I’m Not a Racist? (Conclusion)

There is so much more than I would like to share and receive from you, but I want to take this moment to conclude this conversation by offering you something to consider when you examine what has been said, incorporate into your life and share with others.

When you change the way you think, you begin to change the way you live. How you act often represents how you think. So be aware of what you say and what you think. This is the battle of the mind and the way to ruin and save you, others and the world we all share.

It’s a process. I’m often suspiciously questioned by people who know me and those who just meet me that notice something different or a change. I’m either quiet or more outspoken about certain things as if something was wrong with me. It’s nothing wrong, but I’m just changing my mind on some things that many have chosen to accept without challenge.

You have to decide whether to be quiet on things that should be addressed or whether you speak about things you should be quiet about. The balance is knowing which one you should do. Either will reveal who you are more than what you suggest you are.

Often we create or modify a belief system to ensure comfort. Think about it, who likes to be uncomfortable? No one in the right mind. How often is what we believe proven absolutely true? It is this much I know for sure. Most people are too afraid to ask themselves that question. When confronted with a truth that challenges a long held or beloved belief, tradition or condition many often find themselves in a very uncomfortable situation. So what is our initial reaction? Defense.

This is why I continue to repeat the phrase, consider others. It is a counter argument to defense. When you consider others you consider who they are over what they are so you’re mind isn’t divided with confusing thoughts, ideas and suggestions.

We often are quick to reference our memories and experiences; both remind us of the past. But few are willing to embrace their imagination and considerations; attributes that offers a preview of the future.

So when it comes to race, ask yourself what am I really afraid of? I’m not a racist, am I?

I thank those who joined in this conversation, those who shared their experiences and comments and those who were silent throughout this conversation. You may not have said anything, but I hope you gained something from it. Thank you.

Consider Others.

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3 thoughts on “I’m Not a Racist? (Conclusion)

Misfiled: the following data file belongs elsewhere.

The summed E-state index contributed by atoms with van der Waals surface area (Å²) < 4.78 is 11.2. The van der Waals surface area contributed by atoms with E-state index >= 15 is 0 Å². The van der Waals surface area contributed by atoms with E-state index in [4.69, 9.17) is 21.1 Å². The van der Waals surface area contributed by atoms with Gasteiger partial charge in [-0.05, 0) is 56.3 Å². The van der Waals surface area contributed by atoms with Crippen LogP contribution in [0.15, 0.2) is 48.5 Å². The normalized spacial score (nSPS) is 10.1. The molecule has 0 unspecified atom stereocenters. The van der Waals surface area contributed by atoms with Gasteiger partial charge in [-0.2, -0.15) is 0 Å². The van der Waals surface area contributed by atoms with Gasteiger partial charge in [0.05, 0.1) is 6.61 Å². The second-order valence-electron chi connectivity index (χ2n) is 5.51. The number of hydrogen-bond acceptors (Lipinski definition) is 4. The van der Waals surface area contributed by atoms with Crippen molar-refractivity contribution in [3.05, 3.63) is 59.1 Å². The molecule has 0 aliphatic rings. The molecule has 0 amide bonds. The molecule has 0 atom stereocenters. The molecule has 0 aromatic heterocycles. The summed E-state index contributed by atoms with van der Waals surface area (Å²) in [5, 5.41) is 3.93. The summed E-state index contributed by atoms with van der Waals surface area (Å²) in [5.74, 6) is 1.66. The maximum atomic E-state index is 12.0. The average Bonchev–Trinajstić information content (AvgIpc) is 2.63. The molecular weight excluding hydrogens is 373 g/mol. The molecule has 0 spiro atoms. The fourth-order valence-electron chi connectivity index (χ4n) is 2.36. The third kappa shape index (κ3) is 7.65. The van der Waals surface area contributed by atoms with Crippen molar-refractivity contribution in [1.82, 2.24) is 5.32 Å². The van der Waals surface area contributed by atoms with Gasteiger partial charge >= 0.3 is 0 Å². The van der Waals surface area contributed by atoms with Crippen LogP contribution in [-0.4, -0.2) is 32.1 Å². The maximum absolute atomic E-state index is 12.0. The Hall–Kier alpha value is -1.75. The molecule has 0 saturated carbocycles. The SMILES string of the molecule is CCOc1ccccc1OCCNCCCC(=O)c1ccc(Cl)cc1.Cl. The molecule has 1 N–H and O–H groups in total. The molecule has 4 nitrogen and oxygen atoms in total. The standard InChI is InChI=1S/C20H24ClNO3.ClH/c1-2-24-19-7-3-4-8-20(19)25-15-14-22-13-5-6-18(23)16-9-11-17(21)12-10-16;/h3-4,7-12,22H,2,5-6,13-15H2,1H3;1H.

1. Hey Tim,

    Thanks for sharing this important series. Yes, you are absolutely right–none of us like to feel uncomfortable, so inadvertently our silence, regarding addressing the sensitive issue of race, has more often than not made the situation spiral even more out of control. At least you care to offer an unclenched fist to anyone seeking to find harmony and common-groud–two thumbs up to you sir. Back again next week.

    Have a safe and wonderful weekend.

    1. Well thank you Al for having the courage to read and to comment.

      There has been times where I have been silent, although it has been a rare occasion, on some of these issues. Either due to not wanting to go in detail about it or it just took me by surprise. I kept quiet after asking an elderly lady who made a very racist statement about Whites, because I could tell she was not wanting to discuss race with an open mind, plus I try to show some respect for the elderly even if I strongly disagree with them and I had a good feeling why she felt the way she did. I grew up in a different era than she did. I’ve only known desegregated schools and neighborhoods and had the opportunity to speak very openly about race where she would have been lynched. So I understood her position, just disagreed with it.

      One day we’ll meet and you’ll see how silly and easy going I am.

      It’s going to rain all this weekend where I am, but at least I don’t have to water the lawn. I love saving money. 😀

  2. Sounds like you’re fiscally responsible, Tim. Guess it’s not just a trait we Republicans can lay claim to. Appreciate how you exercised good judgement and understanding in your interactions with the elderly woman in your example above. Picking our battles wisely is indicative of wisdom. Even though you are right, you knew any attempt at reasoning with her would be akin to me trying to reason with someone like David Duke about the pitfalls of clumping all blacks into the same column. Nevertheless, Tim, may you always have much money to save. Safe weekend/and thanks for promoting the only race that counts–the human race.

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